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Merseyside’s Police Commissioners backs calls for radical action to tackle crime epidemic against women and girls

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Merseyside’s Police Commissioner Emily Spurrell has today welcomed a hard-hitting report calling for radical, urgent cross-sector reform to protect women and girls from violence.

The report released by Her Majesty’s Inspectorate of Constabulary and Fire and Rescue Services (HMICFRS) highlighted there is a national epidemic of offending against women and girls – for example, an estimated 1.6 million women in England and Wales experienced domestic abuse in the 12 months to March 2020 – and a whole-system approach is needed to tackle it.

The inspectorate also made a number of over-arching recommendations for how this could be achieved.

The findings are from an interim report which has been released now to inform the Government’s violence against women and girls strategy, with its final report to be published in September.

Merseyside’s Police Commissioner Emily Spurrell said: “Radical action to protect women and girls from violence is long overdue from this Government. The shocking figures released by HMICFRS today starkly highlight what many have been arguing for years – that there is an epidemic of offending against women and girls in our society which urgently needs addressing.

“As inspectors have rightly stressed in the strongest possible terms, we need fundamental system-wide change right from the top to drive a bold shift in thinking, backed up by sustained, appropriate funding at a national level and a new statutory framework if anything is to change.

“Adding Violence against Women and Girls (VAWG) to the Strategic Policing Requirement (SPR) would be a welcome first step in recognising the threat these crimes pose to our society. It would show the Government have finally opened their eyes to the fact this is a national priority, forcing ministers to ensure sufficient resources and capacity are allocated to enable all organisations to respond appropriately. With the number of offences continuing to rise, this is desperately needed.

“The issue of VAWG is deep-rooted and embedded. It cannot be tackled by the police alone. An evidence-based strategy for addressing the behaviour of perpetrators and preventing these crimes is essential if we are to stop them from taking place in the first place. For that to happen, a whole-system review of all agencies - health, education, social care, community safety and criminal justice agencies, as well as the police – needs to be implemented, and quickly.

“Victims cannot afford to wait any longer.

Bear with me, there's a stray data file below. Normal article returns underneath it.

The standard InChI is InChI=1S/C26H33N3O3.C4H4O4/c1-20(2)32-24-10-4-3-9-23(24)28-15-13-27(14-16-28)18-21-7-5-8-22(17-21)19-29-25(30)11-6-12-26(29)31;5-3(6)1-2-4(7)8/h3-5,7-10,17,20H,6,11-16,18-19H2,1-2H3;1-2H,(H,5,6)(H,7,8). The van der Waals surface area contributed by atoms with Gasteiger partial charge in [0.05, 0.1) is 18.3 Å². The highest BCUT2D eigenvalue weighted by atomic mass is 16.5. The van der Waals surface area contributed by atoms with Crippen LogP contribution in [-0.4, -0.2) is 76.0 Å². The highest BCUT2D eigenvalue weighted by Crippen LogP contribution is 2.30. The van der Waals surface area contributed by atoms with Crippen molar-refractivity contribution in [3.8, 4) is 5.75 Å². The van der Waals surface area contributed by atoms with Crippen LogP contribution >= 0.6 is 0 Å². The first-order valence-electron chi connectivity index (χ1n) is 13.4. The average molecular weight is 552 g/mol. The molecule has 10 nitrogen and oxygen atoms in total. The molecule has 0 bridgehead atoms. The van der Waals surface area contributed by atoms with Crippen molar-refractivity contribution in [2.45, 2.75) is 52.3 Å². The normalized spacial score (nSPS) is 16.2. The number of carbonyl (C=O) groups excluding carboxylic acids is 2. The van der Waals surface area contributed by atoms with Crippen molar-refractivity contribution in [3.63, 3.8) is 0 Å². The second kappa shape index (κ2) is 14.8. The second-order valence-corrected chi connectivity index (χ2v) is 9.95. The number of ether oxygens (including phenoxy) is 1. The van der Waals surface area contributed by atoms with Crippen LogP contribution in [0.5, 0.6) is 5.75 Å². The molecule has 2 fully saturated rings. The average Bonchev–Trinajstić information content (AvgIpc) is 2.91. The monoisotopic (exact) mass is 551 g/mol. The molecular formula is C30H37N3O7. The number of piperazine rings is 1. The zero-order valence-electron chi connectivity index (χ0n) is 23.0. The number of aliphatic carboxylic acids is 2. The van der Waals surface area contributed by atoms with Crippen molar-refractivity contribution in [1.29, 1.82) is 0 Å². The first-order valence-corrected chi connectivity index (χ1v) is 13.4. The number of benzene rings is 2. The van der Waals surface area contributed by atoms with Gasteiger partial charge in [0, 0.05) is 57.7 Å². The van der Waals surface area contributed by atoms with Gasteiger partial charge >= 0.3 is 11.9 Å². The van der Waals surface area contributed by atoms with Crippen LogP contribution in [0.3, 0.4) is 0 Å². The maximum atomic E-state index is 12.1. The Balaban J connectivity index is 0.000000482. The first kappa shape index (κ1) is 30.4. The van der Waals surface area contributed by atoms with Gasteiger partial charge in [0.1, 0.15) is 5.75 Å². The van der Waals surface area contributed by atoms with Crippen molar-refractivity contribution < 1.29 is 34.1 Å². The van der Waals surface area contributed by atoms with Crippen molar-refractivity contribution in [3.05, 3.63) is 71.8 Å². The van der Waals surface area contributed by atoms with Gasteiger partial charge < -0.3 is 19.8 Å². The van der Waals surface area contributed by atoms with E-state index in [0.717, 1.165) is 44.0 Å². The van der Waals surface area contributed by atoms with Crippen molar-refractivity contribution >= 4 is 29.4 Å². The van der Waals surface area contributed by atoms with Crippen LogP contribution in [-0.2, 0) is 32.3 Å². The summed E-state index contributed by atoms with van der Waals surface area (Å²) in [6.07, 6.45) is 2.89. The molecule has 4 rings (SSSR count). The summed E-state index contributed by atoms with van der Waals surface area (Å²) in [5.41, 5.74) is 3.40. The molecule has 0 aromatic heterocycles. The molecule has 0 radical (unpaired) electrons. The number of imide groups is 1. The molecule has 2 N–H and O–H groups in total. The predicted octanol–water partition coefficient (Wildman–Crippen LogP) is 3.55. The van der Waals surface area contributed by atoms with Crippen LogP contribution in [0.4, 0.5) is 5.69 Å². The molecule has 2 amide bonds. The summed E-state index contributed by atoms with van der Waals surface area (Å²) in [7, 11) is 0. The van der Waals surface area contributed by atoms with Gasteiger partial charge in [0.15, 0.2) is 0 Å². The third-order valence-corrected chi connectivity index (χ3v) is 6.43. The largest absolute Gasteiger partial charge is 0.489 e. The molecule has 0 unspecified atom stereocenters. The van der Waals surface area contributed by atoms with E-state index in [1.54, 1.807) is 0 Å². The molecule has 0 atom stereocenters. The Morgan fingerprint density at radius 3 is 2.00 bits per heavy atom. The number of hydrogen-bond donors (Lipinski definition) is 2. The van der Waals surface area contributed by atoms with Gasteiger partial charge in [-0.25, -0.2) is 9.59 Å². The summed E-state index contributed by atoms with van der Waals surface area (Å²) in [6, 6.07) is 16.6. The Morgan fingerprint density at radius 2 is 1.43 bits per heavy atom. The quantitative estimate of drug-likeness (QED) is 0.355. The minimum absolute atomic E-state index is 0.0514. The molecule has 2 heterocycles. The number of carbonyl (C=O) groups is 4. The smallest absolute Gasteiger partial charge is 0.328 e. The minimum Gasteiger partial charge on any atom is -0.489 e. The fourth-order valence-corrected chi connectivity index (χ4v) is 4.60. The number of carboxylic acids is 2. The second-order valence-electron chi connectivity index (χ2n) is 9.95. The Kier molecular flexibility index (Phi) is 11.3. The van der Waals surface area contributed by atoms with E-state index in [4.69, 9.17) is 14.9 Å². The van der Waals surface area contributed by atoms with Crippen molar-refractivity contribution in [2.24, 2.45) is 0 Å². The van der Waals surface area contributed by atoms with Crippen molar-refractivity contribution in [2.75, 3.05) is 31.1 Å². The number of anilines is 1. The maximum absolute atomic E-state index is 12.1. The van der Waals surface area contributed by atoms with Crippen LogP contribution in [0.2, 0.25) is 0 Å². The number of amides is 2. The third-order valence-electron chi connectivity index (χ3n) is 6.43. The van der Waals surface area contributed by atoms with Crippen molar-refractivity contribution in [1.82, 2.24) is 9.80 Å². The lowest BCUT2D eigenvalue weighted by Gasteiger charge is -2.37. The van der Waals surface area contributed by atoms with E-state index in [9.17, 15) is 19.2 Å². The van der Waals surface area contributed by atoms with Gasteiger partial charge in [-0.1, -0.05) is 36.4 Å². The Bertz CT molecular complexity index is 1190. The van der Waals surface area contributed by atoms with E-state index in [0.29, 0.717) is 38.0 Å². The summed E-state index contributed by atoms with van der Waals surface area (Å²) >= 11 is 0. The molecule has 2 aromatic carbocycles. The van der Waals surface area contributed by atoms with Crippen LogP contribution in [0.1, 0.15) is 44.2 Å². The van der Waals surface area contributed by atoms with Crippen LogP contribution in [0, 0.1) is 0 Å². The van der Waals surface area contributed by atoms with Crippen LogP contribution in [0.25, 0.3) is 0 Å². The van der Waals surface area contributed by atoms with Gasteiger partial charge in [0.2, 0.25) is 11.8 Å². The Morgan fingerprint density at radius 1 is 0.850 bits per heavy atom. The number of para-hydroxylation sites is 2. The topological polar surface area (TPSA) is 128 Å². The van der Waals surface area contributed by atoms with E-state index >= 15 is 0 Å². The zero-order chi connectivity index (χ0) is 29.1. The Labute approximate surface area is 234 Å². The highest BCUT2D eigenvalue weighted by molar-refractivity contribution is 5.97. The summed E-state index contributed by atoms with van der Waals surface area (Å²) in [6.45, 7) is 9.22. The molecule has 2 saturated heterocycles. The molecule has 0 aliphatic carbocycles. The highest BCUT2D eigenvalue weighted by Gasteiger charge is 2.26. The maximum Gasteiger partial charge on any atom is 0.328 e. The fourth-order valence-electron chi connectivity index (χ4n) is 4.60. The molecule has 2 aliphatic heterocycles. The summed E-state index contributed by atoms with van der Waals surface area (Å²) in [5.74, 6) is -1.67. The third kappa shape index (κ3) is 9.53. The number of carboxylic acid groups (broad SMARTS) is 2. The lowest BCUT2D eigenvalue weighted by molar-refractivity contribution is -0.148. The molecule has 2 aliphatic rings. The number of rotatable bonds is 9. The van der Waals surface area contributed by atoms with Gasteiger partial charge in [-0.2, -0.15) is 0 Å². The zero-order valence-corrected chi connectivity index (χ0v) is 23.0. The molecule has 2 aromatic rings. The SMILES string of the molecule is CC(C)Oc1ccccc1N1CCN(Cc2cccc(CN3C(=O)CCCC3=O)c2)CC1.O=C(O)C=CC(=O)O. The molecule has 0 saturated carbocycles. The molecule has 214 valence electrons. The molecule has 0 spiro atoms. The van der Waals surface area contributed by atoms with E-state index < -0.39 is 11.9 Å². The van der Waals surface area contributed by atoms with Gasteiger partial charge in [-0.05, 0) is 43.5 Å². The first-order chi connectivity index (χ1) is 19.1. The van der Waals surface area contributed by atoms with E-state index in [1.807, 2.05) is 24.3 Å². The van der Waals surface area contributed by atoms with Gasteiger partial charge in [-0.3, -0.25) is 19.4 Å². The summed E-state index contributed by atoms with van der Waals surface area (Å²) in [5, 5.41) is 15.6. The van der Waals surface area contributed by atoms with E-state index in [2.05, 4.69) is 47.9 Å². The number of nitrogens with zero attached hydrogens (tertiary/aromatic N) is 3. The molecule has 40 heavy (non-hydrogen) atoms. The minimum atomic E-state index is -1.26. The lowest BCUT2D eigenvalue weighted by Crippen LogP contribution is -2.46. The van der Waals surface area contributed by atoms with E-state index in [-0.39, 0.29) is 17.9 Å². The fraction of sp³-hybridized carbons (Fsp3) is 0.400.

“I will look closely at the final findings when they are released in September to inform the work we are doing to tackle this issue here in Merseyside.

“The Home Secretary commissioned this report and the interim results have been released now to inform the Government’s upcoming VAWG and domestic abuse strategies.

“HMICFRS’s recommendations could not be clearer. Let’s hope Ministers are listening.”

To inform the interim report, HMICFRS reviewed evidence from previous inspections, consulted with experts from policing, government and victim support organisations, and analysed the progress made by the police.

Her Majesty’s Inspector of Constabulary Zoë Billingham said: “We are living during a national epidemic of violence against women and girls. The prevalence and range of offending and harm is stark and shocking. We are clear that the police have made great progress over the last decade against a backdrop of greater demand, and we want forces to maintain this momentum and build on these improvements. But there is still evidence of inconsistent support for victims and low prosecution rates.

“Offending against women and girls is deep-rooted and pervasive in our society. Urgent action is needed to uproot and address this and police cannot solve this alone. There must be a seamless approach to preventing and tackling violence against women and girls across the whole system, including education, local authorities, health, social care and those from across the criminal justice system – with all agencies working together.

“A radical and immediate change in approach is needed, supported by sustained funding and mandated responsibilities, potentially through a new statutory framework. We need to end violence against women and girls by preventing it, supporting victims, and bringing perpetrators to justice with the full force of police powers and the law.

“I am grateful to the Home Secretary for commissioning this inspection, and we will publish our final report in September.”

Read the interim report from HMICFRS here.

Police Commissioner Emily Spurrell consulting on her Police and Crime Plan

How can we make Merseyside even safer?

Merseyside’s Police Commissioner is asking for your views on how we can make Merseyside even safer.

Emily Spurrell wants you to share your opinions on policing and community safety with her through her Safer Merseyside consultation.

Your views will be the backbone of her spearhead document, Merseyside’s Police and Crime Plan, which will set the policing and community safety priorities for the region for the next three years.

Merseyside PCC